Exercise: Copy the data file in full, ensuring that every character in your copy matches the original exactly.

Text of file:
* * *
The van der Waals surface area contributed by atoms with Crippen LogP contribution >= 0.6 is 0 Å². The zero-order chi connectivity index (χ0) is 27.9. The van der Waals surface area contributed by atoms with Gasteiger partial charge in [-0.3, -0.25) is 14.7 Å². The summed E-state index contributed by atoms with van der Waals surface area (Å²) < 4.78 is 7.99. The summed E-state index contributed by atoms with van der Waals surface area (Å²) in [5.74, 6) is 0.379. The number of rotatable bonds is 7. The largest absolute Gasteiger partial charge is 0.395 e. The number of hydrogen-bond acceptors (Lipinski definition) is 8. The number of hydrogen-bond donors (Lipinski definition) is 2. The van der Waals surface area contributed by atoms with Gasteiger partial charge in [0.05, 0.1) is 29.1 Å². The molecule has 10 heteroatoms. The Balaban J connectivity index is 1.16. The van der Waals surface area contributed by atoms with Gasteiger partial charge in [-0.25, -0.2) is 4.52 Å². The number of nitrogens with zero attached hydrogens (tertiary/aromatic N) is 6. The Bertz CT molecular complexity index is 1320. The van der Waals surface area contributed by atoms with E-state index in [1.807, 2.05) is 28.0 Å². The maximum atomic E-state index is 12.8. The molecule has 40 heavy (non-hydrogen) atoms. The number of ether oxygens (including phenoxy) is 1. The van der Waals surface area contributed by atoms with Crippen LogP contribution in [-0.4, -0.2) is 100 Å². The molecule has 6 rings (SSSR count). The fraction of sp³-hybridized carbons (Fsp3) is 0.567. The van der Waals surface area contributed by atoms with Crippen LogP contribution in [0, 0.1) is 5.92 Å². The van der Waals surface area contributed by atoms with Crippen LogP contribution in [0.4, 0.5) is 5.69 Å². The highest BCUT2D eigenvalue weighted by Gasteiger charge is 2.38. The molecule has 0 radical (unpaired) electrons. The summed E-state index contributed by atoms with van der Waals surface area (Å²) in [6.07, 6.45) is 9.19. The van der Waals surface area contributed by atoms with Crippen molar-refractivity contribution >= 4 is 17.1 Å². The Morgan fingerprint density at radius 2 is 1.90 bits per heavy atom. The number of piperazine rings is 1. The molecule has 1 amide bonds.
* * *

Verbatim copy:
The van der Waals surface area contributed by atoms with Crippen LogP contribution >= 0.6 is 0 Å². The zero-order chi connectivity index (χ0) is 27.9. The van der Waals surface area contributed by atoms with Gasteiger partial charge in [-0.3, -0.25) is 14.7 Å². The summed E-state index contributed by atoms with van der Waals surface area (Å²) < 4.78 is 7.99. The summed E-state index contributed by atoms with van der Waals surface area (Å²) in [5.74, 6) is 0.379. The number of rotatable bonds is 7. The largest absolute Gasteiger partial charge is 0.395 e. The number of hydrogen-bond acceptors (Lipinski definition) is 8. The number of hydrogen-bond donors (Lipinski definition) is 2. The van der Waals surface area contributed by atoms with Gasteiger partial charge in [0.05, 0.1) is 29.1 Å². The molecule has 10 heteroatoms. The Balaban J connectivity index is 1.16. The van der Waals surface area contributed by atoms with Gasteiger partial charge in [-0.25, -0.2) is 4.52 Å². The number of nitrogens with zero attached hydrogens (tertiary/aromatic N) is 6. The Bertz CT molecular complexity index is 1320. The van der Waals surface area contributed by atoms with E-state index in [1.807, 2.05) is 28.0 Å². The maximum atomic E-state index is 12.8. The molecule has 40 heavy (non-hydrogen) atoms. The number of ether oxygens (including phenoxy) is 1. The van der Waals surface area contributed by atoms with Crippen LogP contribution in [-0.4, -0.2) is 100 Å². The molecule has 6 rings (SSSR count). The fraction of sp³-hybridized carbons (Fsp3) is 0.567. The van der Waals surface area contributed by atoms with Crippen LogP contribution in [0, 0.1) is 5.92 Å². The van der Waals surface area contributed by atoms with Crippen LogP contribution in [0.4, 0.5) is 5.69 Å². The highest BCUT2D eigenvalue weighted by Gasteiger charge is 2.38. The molecule has 0 radical (unpaired) electrons. The summed E-state index contributed by atoms with van der Waals surface area (Å²) in [6.07, 6.45) is 9.19. The van der Waals surface area contributed by atoms with Crippen molar-refractivity contribution >= 4 is 17.1 Å². The Morgan fingerprint density at radius 2 is 1.90 bits per heavy atom. The number of piperazine rings is 1. The molecule has 1 amide bonds.